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Why is the sky blue?

The next time someone asks you, don't tell them it's simply because gas molecules in the air absorb light waves with short wavelengths and then reflect them back out (or, God forbid, because "the Lord made it that way"). Instead, draw on this wonderful piece from the National Post and answer that it's not blue -- it's violet:

The violet wavelengths from the sun, having still shorter wavelengths than blue, should be scattered even more. Given this, shouldn't the sky be violet, not blue? Indeed the sky is violet, if you observe not with the naked eye but with an instrument that objectively measures the intensity of the spectrum at different wavelengths. Such a device, a spectrophotometer, shows that, in fact, the highest peak of the intensity of skylight occurs in the violet range. But why do we see blue, nonetheless? The resolution of the mystery lies in our daytime vision, which happens to be eight times less sensitive to violet than to blue light.

Read on to learn how Plato, da Vinci, Descartes, Newton, and others tried to answer the question.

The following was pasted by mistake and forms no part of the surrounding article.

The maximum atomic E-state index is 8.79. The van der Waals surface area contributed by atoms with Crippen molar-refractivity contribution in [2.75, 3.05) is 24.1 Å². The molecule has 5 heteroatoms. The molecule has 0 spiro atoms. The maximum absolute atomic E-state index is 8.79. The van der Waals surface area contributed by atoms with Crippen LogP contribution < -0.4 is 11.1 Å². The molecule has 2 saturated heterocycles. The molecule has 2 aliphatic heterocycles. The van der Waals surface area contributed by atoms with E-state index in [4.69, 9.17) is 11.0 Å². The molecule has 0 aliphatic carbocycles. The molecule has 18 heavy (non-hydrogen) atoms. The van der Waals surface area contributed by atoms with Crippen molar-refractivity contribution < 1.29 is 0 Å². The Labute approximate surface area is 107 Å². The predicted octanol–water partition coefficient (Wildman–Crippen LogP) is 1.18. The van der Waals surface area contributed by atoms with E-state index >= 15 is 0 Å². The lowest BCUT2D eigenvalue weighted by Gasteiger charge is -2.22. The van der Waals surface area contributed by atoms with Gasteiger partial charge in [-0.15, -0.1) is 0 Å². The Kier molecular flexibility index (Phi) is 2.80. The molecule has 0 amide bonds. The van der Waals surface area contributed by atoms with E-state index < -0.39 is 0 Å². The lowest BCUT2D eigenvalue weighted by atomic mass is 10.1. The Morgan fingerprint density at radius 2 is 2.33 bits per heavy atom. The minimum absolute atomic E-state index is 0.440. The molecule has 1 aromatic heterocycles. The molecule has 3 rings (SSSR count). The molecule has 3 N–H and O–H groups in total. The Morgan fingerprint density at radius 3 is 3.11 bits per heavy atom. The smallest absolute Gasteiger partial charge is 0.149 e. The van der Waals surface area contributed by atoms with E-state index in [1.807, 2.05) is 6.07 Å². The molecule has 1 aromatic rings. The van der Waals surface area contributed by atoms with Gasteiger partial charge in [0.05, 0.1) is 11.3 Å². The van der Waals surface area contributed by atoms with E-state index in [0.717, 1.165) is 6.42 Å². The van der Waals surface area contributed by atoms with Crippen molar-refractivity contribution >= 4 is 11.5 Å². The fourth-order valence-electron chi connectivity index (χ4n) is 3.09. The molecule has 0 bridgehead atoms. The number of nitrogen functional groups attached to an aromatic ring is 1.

photo from the spectacular Trek Earth

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History
A Very Brief History of Chamber Pots

Some of the oldest chamber pots found by archeologists have been discovered in ancient Greece, but portable toilets have come a long way since then. Whether referred to as "the Jordan" (possibly a reference to the river), "Oliver's Skull" (maybe a nod to Oliver Cromwell's perambulating cranium), or "the Looking Glass" (because doctors would examine urine for diagnosis), they were an essential fact of life in houses and on the road for centuries. In this video from the Wellcome Collection, Visitor Experience Assistant Rob Bidder discusses two 19th century chamber pots in the museum while offering a brief survey of the use of chamber pots in Britain (including why they were particularly useful in wartime).

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A Tour of the New York Academy of Medicine's Rare Book Room
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The Rare Book Room at the New York Academy of Medicine documents the evolution of our medical knowledge. Its books and artifacts are as bizarre as they are fascinating. Read more here.

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